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ROCHESTER, Minn. -- After nearly nine hours of voting, delegates at the state's Republican Party left the Rochester Civic Center just before 2 a. m. Saturday undecided on their U.S. Senate endorsement.

St. Louis County Commissioner Chris Dalhberg and businessman Mike McFadden remained locked in a narrow race. Dahlberg had 54 percent of the vote and McFadden had 44 percent of the vote.

Candidates need 60 percent of the vote to secure the endorsement.

The delegates will meet again at 9 a.m. Saturday morning to continue the contest.

Even if Dahlberg wins the endorsement, it does not guarantee he will be the GOP candidate to face off against incumbent DFL Sen. Al Franken in November, because McFadden says he will seek the party nomination in the August 12 primary election.

Dahlberg, a veteran and lawyer, was an underdog coming into the convention. State Sen. Julianne Ortman, R-Chanhassen, was considered a frontrunner, but she remained stuck in third place throughout the balloting and was forced out of the race after the 5th ballot with 19 percent of the vote. Convention rules required any remaining candidates to have at least 20 percent.

Rep. Jim Abeler, R-Anoka, hasn't decided whether he will run in the primary.

The endorsement battle foreshadows a second floor fight Saturday between five GOP candidates for the gubernatorial endorsement.

Balloting was slow in part because delegates were divided among candidates when they arrived in Rochester. On the first vote, all six candidates secured enough votes to be on the second ballot.

One-by-one, candidates, including Abeler and Monti Moreno, either failed to win enough votes to stay in the race or dropped out by their own volition.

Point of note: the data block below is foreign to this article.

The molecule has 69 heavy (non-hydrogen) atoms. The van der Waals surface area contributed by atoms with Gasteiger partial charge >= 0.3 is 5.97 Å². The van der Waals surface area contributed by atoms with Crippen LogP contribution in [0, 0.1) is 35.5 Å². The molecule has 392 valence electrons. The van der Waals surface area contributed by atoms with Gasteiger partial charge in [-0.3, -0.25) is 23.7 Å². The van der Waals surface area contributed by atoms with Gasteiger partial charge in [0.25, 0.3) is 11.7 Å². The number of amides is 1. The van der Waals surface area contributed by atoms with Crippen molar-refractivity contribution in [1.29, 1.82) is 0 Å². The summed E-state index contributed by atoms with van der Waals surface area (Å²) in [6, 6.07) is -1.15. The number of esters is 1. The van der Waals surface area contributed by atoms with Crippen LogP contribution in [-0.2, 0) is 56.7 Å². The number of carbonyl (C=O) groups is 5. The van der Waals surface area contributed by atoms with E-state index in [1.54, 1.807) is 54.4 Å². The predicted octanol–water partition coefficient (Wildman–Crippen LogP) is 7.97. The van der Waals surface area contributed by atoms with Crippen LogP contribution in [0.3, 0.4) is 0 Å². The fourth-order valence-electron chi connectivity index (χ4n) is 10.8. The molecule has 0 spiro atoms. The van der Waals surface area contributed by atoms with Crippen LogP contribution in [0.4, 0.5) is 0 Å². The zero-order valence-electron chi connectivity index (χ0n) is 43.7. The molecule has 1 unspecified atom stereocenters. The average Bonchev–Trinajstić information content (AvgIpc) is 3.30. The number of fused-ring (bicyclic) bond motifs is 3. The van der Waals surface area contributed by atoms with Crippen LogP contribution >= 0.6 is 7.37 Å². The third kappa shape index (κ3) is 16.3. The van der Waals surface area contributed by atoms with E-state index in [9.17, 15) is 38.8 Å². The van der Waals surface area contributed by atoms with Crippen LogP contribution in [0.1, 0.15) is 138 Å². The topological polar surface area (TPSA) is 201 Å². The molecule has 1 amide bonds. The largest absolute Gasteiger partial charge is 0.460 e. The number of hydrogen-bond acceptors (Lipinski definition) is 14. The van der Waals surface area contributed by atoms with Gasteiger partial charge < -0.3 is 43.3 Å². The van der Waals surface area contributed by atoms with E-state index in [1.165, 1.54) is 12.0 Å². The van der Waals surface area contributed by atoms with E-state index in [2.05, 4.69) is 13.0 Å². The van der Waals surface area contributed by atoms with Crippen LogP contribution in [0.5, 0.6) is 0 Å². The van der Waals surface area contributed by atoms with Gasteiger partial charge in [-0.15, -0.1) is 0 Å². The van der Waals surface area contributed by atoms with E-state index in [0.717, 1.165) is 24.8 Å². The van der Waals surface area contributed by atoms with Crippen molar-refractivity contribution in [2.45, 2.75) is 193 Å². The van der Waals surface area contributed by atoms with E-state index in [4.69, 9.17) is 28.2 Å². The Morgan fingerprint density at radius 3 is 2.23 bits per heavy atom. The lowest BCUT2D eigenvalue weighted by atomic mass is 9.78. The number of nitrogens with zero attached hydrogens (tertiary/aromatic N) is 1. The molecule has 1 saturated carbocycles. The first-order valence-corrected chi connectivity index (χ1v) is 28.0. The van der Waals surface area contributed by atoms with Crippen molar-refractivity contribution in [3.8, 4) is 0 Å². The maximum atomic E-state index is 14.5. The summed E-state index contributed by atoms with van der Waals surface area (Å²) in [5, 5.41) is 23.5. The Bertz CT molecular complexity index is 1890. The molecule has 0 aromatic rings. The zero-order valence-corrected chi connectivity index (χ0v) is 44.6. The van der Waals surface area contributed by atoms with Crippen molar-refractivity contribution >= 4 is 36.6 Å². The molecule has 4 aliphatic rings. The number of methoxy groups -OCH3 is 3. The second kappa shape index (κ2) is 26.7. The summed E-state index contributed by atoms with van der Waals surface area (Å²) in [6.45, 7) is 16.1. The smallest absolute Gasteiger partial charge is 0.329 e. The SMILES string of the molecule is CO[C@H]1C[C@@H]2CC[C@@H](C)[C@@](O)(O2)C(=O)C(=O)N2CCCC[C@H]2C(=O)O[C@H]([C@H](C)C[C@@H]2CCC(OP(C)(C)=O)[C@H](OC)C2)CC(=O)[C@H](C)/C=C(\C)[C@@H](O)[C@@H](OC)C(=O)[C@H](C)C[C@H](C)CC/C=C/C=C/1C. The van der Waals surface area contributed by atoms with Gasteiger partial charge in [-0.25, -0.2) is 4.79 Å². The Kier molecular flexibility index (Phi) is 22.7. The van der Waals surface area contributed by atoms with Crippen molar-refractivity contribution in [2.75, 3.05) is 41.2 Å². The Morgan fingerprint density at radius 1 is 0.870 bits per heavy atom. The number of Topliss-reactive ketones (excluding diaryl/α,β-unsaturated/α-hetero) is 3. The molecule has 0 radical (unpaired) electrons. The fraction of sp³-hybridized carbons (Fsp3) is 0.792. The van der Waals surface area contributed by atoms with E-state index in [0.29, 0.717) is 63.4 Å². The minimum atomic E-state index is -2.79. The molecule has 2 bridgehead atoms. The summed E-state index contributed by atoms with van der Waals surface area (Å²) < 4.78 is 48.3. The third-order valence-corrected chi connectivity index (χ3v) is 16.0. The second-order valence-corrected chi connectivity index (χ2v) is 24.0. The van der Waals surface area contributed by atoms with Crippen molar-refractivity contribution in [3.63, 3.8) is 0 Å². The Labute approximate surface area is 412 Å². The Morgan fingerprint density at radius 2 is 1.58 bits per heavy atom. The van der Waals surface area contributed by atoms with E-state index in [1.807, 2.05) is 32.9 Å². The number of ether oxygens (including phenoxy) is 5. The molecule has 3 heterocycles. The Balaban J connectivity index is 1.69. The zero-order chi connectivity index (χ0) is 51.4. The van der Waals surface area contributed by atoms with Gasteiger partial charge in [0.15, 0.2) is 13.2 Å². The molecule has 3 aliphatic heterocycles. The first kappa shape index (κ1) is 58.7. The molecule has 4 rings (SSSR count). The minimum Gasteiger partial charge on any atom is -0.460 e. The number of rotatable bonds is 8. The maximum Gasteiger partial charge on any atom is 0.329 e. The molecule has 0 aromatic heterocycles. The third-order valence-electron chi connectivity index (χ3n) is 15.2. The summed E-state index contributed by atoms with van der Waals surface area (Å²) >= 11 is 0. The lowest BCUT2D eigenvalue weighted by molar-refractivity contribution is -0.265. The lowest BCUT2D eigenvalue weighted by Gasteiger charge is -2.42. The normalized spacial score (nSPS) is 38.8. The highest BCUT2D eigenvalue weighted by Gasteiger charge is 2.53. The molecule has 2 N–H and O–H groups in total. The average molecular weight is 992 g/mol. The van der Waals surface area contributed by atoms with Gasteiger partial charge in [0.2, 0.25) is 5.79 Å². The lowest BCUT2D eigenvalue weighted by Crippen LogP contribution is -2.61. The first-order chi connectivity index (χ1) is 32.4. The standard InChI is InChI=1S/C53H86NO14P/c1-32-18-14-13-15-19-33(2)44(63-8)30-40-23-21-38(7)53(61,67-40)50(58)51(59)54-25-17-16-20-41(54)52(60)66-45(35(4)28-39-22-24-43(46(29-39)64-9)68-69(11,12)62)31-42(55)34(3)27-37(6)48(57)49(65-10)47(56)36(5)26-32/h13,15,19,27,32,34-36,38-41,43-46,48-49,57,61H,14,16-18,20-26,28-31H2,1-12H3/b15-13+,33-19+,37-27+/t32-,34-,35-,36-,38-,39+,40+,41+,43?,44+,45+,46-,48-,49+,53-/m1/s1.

Dahlberg's campaign got some last minute help from undecided delegates like Abby Sookraj of Robbinsdale, who voted for him on the first round of ballots after she heard his speech.

In part, she liked that Dahlberg has won elections in a Democratic-leaning area of the state.

"That's key in this race, is being able to compete successfully against Franken," she said.

Indeed, Dahlberg is counting on his bipartisan credentials to win votes. In his speech to delegates, Dahlberg touted union endorsements from prior campaigns for St. Louis County commissioner, and his ability to win elections in traditionally Democratic Duluth.

"You can be true to your conservative values and you can still have a broad appeal to people," Dahlberg said.

Lee Burke, also of Robbinsdale, shifted his support to Dahlberg on the second ballot after voting first for Moreno. Burke said he was waffling between Dahlberg and McFadden.

"I was really dismayed to find out McFadden wouldn't support the endorsement," Burke said. "At that point I thought, 'Nope. I'm not going to vote for him.'"

McFadden has long pledged to head to the primary no matter who was endorsed at the party convention.

If he's elected, Dahlberg says he will vote to repeal the Affordable Care Act, and he would support efforts to help veterans when they come home from combat.

If Dahlberg wins the party endorsement, it will come with party money, resources and volunteer support.

But McFadden has had a fundraising edge from the start, which will help him in the primary. He has $1.8 million in the bank while Dahlberg has $39,000.

Delegates also picked Dan Severson to run for Secretary of State, state Sen. Scott Newman, R-Hutchison, to run for Attorney General, and Randy Gilbert for State Auditor.

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